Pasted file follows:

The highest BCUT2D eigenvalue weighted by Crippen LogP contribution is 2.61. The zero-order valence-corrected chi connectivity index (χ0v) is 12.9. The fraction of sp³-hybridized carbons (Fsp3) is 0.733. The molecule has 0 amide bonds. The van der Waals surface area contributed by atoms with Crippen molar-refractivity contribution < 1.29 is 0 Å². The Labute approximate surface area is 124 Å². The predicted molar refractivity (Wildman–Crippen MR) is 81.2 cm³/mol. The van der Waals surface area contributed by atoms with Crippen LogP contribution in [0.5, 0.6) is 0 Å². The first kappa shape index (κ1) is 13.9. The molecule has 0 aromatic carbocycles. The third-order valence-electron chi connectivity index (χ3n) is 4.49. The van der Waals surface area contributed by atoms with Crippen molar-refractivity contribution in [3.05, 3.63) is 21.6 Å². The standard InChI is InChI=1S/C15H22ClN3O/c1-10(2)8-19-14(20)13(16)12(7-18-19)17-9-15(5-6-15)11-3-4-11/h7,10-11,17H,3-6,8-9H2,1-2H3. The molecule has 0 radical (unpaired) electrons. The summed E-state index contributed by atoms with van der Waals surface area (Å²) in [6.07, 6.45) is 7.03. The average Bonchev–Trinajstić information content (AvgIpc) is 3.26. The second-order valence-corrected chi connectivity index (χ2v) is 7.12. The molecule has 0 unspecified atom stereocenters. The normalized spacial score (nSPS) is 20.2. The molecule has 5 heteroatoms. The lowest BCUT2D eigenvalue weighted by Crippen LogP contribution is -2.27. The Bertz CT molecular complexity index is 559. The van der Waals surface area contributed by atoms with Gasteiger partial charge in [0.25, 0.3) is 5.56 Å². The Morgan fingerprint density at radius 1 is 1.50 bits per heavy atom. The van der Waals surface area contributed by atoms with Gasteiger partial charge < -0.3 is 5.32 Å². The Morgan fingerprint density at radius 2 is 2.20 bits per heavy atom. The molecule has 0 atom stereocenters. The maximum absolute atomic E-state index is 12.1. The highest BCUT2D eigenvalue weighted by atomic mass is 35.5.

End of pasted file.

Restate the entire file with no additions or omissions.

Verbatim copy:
The highest BCUT2D eigenvalue weighted by Crippen LogP contribution is 2.61. The zero-order valence-corrected chi connectivity index (χ0v) is 12.9. The fraction of sp³-hybridized carbons (Fsp3) is 0.733. The molecule has 0 amide bonds. The van der Waals surface area contributed by atoms with Crippen molar-refractivity contribution < 1.29 is 0 Å². The Labute approximate surface area is 124 Å². The predicted molar refractivity (Wildman–Crippen MR) is 81.2 cm³/mol. The van der Waals surface area contributed by atoms with Crippen LogP contribution in [0.5, 0.6) is 0 Å². The first kappa shape index (κ1) is 13.9. The molecule has 0 aromatic carbocycles. The third-order valence-electron chi connectivity index (χ3n) is 4.49. The van der Waals surface area contributed by atoms with Crippen molar-refractivity contribution in [3.05, 3.63) is 21.6 Å². The standard InChI is InChI=1S/C15H22ClN3O/c1-10(2)8-19-14(20)13(16)12(7-18-19)17-9-15(5-6-15)11-3-4-11/h7,10-11,17H,3-6,8-9H2,1-2H3. The molecule has 0 radical (unpaired) electrons. The summed E-state index contributed by atoms with van der Waals surface area (Å²) in [6.07, 6.45) is 7.03. The average Bonchev–Trinajstić information content (AvgIpc) is 3.26. The second-order valence-corrected chi connectivity index (χ2v) is 7.12. The molecule has 0 unspecified atom stereocenters. The normalized spacial score (nSPS) is 20.2. The molecule has 5 heteroatoms. The lowest BCUT2D eigenvalue weighted by Crippen LogP contribution is -2.27. The Bertz CT molecular complexity index is 559. The van der Waals surface area contributed by atoms with Gasteiger partial charge in [0.25, 0.3) is 5.56 Å². The Morgan fingerprint density at radius 1 is 1.50 bits per heavy atom. The van der Waals surface area contributed by atoms with Gasteiger partial charge < -0.3 is 5.32 Å². The Morgan fingerprint density at radius 2 is 2.20 bits per heavy atom. The molecule has 0 atom stereocenters. The maximum absolute atomic E-state index is 12.1. The highest BCUT2D eigenvalue weighted by atomic mass is 35.5.